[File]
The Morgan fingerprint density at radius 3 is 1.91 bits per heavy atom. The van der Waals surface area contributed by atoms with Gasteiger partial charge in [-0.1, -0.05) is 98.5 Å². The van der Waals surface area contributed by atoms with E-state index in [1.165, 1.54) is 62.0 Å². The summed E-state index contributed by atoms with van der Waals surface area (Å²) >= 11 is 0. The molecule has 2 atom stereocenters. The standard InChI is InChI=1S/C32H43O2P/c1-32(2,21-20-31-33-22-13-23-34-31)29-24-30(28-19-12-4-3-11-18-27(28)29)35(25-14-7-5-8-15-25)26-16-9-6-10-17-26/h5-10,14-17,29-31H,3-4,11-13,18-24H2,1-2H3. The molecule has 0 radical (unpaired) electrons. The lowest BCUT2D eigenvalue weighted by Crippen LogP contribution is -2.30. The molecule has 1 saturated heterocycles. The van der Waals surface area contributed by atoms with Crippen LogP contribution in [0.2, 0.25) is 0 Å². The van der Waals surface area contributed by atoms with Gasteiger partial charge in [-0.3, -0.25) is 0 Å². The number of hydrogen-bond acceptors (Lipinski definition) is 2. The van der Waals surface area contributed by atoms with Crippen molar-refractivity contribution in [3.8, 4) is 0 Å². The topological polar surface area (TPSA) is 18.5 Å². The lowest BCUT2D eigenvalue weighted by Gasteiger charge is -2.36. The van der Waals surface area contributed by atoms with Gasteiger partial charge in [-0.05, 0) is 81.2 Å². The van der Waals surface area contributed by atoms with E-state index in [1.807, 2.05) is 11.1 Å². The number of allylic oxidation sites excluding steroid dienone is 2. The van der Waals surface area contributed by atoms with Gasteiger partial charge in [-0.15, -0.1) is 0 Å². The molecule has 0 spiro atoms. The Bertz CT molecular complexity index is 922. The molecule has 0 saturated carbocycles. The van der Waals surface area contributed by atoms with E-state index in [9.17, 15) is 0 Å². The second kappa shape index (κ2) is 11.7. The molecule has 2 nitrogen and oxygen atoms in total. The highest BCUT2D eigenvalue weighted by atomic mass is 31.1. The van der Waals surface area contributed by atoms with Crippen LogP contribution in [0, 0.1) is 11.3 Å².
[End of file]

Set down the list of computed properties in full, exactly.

The Morgan fingerprint density at radius 3 is 1.91 bits per heavy atom. The van der Waals surface area contributed by atoms with Gasteiger partial charge in [-0.1, -0.05) is 98.5 Å². The van der Waals surface area contributed by atoms with E-state index in [1.165, 1.54) is 62.0 Å². The summed E-state index contributed by atoms with van der Waals surface area (Å²) >= 11 is 0. The molecule has 2 atom stereocenters. The standard InChI is InChI=1S/C32H43O2P/c1-32(2,21-20-31-33-22-13-23-34-31)29-24-30(28-19-12-4-3-11-18-27(28)29)35(25-14-7-5-8-15-25)26-16-9-6-10-17-26/h5-10,14-17,29-31H,3-4,11-13,18-24H2,1-2H3. The molecule has 0 radical (unpaired) electrons. The lowest BCUT2D eigenvalue weighted by Crippen LogP contribution is -2.30. The molecule has 1 saturated heterocycles. The van der Waals surface area contributed by atoms with Crippen LogP contribution in [0.2, 0.25) is 0 Å². The van der Waals surface area contributed by atoms with Gasteiger partial charge in [-0.3, -0.25) is 0 Å². The number of hydrogen-bond acceptors (Lipinski definition) is 2. The van der Waals surface area contributed by atoms with Crippen molar-refractivity contribution in [3.8, 4) is 0 Å². The topological polar surface area (TPSA) is 18.5 Å². The lowest BCUT2D eigenvalue weighted by Gasteiger charge is -2.36. The van der Waals surface area contributed by atoms with Gasteiger partial charge in [-0.05, 0) is 81.2 Å². The van der Waals surface area contributed by atoms with E-state index in [1.807, 2.05) is 11.1 Å². The number of allylic oxidation sites excluding steroid dienone is 2. The van der Waals surface area contributed by atoms with Gasteiger partial charge in [-0.15, -0.1) is 0 Å². The molecule has 0 spiro atoms. The Bertz CT molecular complexity index is 922. The molecule has 0 saturated carbocycles. The van der Waals surface area contributed by atoms with E-state index in [9.17, 15) is 0 Å². The second kappa shape index (κ2) is 11.7. The molecule has 2 nitrogen and oxygen atoms in total. The highest BCUT2D eigenvalue weighted by atomic mass is 31.1. The van der Waals surface area contributed by atoms with Crippen LogP contribution in [0, 0.1) is 11.3 Å².